The apparent dose of lidocaine averaged 1.55 (± 0.77) mg from the 46.1 mg dosage. This compares to an apparent dose of 3.77 (±2.71) mg from the 5% topical ointment and 4.79 (±0.79) mg from the intravenous drug. In this study, the half-life of elimination of lidocaine following the patch was approximately 2 hours compared to a mean half-life of 112 (±20) minutes following the IV drug.
Metabolism and Excretion
Lidocaine is metabolized rapidly by the liver and metabolites and unchanged drug are excreted by the kidney.
Biotransformation includes oxidative N-dealkylation, ring hydroxylation, cleavage of the amide linkage, and conjugation (the hepatic ratio for lidocaine has been reported between 62% and 81% in man). Sequential oxidative N-dealkylation of lidocaine by the cytochrome P-450 system in hepatic microsomes produce two major metabolites, mono-ethylglyciniexylidide (MEGX) and glycine xylidide (GX), both of which have pharma-cologic activity.
Greater than 98% of an administered lidocaine dose can be recovered in the urine as metabolites and parent compound. Approximately 2% of an administered dose is excreted as intact drug in the urine over 24 hours. The primary metabolite found in the urine was 4-hydroxy 2, 6-xylidine, which comprised 73% of the dose in man following an oral dose of 3.0 mg/kg, MEGX and GX are found in small quantities: 4.0% and 2.5%, respectively. Other metabolic products recovered in the urine in amounts of less than 1.0% of an administered dose include 3-hydroxylidocaine, 3-hydroxyMEGX, and 2.6-xylidine. The metabolite 2,6-xylidine has unknown pharmacologic activity but has been demonstrated to be carcinogenic in rats. (See Carcinogenesis subsection of PRECAUTIONS).
Lidocaine crosses the blood-brain and placental barriers, presumably by passive diffusion. Factors such as acidosis and the use of CNS stimulants and depressants affect the CNS levels of lidocaine required to produce overt systemic effects. Objective adverse manifestations become increasingly apparent with increasing venous plasma levels above 6.0 μg free base per mL.
The extent of lidocaine protein binding is variable and is dependent upon the method of sample collection, lidocaine concentration, pH of sample and binding technique utilized. Under controlled conditions and using equilibrium dialysis techniques, the percentage of unbound lidocaine in serum and plasma has been reported to range from 21% to 39% (mean 28-30%). The major binding site of lidocaine in plasma is alpha,-1 acid glycoprotein.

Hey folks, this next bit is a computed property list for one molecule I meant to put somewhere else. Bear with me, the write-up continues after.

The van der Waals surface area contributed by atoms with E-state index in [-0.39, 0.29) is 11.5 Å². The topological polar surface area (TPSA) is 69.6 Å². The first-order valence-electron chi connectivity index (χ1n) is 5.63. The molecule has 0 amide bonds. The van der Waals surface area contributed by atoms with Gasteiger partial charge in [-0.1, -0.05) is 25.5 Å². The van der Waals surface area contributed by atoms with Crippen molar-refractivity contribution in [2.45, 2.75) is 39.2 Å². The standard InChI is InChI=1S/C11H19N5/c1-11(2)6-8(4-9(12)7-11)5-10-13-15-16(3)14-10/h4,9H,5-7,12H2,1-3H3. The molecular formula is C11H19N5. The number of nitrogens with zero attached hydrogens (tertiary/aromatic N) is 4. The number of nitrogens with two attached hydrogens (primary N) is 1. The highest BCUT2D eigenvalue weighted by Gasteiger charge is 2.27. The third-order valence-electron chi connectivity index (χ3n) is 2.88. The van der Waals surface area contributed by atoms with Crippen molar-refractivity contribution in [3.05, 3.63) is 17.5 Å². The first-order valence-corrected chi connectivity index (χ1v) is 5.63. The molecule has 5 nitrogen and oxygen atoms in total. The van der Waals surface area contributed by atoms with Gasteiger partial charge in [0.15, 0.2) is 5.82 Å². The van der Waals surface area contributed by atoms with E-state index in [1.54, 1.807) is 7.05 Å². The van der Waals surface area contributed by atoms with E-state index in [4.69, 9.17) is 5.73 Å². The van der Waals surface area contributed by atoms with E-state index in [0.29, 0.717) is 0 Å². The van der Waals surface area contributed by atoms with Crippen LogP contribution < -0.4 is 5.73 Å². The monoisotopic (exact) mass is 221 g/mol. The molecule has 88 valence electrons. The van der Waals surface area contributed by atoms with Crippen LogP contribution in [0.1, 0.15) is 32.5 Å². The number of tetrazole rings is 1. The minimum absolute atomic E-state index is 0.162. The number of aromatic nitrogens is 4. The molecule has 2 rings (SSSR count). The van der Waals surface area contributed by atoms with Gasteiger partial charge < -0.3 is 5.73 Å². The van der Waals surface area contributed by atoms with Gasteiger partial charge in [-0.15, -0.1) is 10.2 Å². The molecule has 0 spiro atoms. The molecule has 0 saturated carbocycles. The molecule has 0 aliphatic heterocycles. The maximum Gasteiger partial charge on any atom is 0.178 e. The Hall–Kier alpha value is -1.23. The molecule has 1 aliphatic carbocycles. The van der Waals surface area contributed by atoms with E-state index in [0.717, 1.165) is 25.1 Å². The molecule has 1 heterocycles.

No special studies have been conducted in this age group.
No special studies have been conducted in the pediatric age group.
No significant differences in absorption, etc. have been found in males and females. In a group of 30 volunteers (16 female, 14 male) receiving the 46.1 mg patch, the observed maximum plasma concentrations were 27.2 (±15.2) ng/mL at 45 (±12.5) minutes following application. Mean maximum concentrations were 31.5 (±17.4) ng/mL in females and 22.2 (±10.6) ng/mL in males.
No specific studies were conducted comparing the pharmacokinetics in different races.
Renal dysfunction does not affect lidocaine kinetics but may increase the accumulation of metabolites.
Because of the rapid rate at which lidocaine is metabolized, any condition that affects liver function may alter lidocaine kinetics. The half-life may be prolonged two-fold or more in patients with liver dysfunction.
Lidocaine is metabolized by cytochrome P450 3A4-7 and 2D6. Inhibitors of these enzymes by H2 antagonists, antibiotics or some antiepileptics may elevate systemic lidocaine levels resulting in a prolonged effect.
All MedLibrary.org resources are included in as near-original form as possible, meaning that the information from the original provider has been rendered here with only typographical or stylistic modifications and not with any substantive alterations of content, meaning or intent.